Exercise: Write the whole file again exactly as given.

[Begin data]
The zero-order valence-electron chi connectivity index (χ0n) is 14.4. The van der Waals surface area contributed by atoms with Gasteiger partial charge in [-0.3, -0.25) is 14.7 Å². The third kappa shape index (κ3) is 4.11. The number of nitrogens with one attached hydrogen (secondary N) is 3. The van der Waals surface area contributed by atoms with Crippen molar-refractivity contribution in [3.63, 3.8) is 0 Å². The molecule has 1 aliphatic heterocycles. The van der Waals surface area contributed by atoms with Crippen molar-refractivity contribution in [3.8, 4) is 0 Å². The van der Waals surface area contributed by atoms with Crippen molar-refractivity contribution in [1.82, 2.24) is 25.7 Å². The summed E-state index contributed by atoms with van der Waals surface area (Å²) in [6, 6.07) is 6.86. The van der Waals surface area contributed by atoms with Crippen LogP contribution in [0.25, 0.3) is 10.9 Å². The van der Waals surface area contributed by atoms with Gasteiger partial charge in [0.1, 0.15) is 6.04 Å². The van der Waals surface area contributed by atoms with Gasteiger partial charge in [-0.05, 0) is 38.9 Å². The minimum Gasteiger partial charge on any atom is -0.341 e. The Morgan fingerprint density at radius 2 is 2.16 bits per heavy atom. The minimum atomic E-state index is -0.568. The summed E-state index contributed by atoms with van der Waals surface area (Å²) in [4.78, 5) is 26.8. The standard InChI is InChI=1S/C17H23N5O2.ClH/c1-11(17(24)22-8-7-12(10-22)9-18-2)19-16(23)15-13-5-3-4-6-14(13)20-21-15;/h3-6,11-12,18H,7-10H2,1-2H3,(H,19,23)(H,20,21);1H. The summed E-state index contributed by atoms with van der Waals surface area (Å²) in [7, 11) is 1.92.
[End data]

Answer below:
The zero-order valence-electron chi connectivity index (χ0n) is 14.4. The van der Waals surface area contributed by atoms with Gasteiger partial charge in [-0.3, -0.25) is 14.7 Å². The third kappa shape index (κ3) is 4.11. The number of nitrogens with one attached hydrogen (secondary N) is 3. The van der Waals surface area contributed by atoms with Crippen molar-refractivity contribution in [3.63, 3.8) is 0 Å². The molecule has 1 aliphatic heterocycles. The van der Waals surface area contributed by atoms with Crippen molar-refractivity contribution in [3.8, 4) is 0 Å². The van der Waals surface area contributed by atoms with Crippen molar-refractivity contribution in [1.82, 2.24) is 25.7 Å². The summed E-state index contributed by atoms with van der Waals surface area (Å²) in [6, 6.07) is 6.86. The van der Waals surface area contributed by atoms with Crippen LogP contribution in [0.25, 0.3) is 10.9 Å². The van der Waals surface area contributed by atoms with Gasteiger partial charge in [0.1, 0.15) is 6.04 Å². The van der Waals surface area contributed by atoms with Gasteiger partial charge in [-0.05, 0) is 38.9 Å². The minimum Gasteiger partial charge on any atom is -0.341 e. The Morgan fingerprint density at radius 2 is 2.16 bits per heavy atom. The minimum atomic E-state index is -0.568. The summed E-state index contributed by atoms with van der Waals surface area (Å²) in [4.78, 5) is 26.8. The standard InChI is InChI=1S/C17H23N5O2.ClH/c1-11(17(24)22-8-7-12(10-22)9-18-2)19-16(23)15-13-5-3-4-6-14(13)20-21-15;/h3-6,11-12,18H,7-10H2,1-2H3,(H,19,23)(H,20,21);1H. The summed E-state index contributed by atoms with van der Waals surface area (Å²) in [7, 11) is 1.92.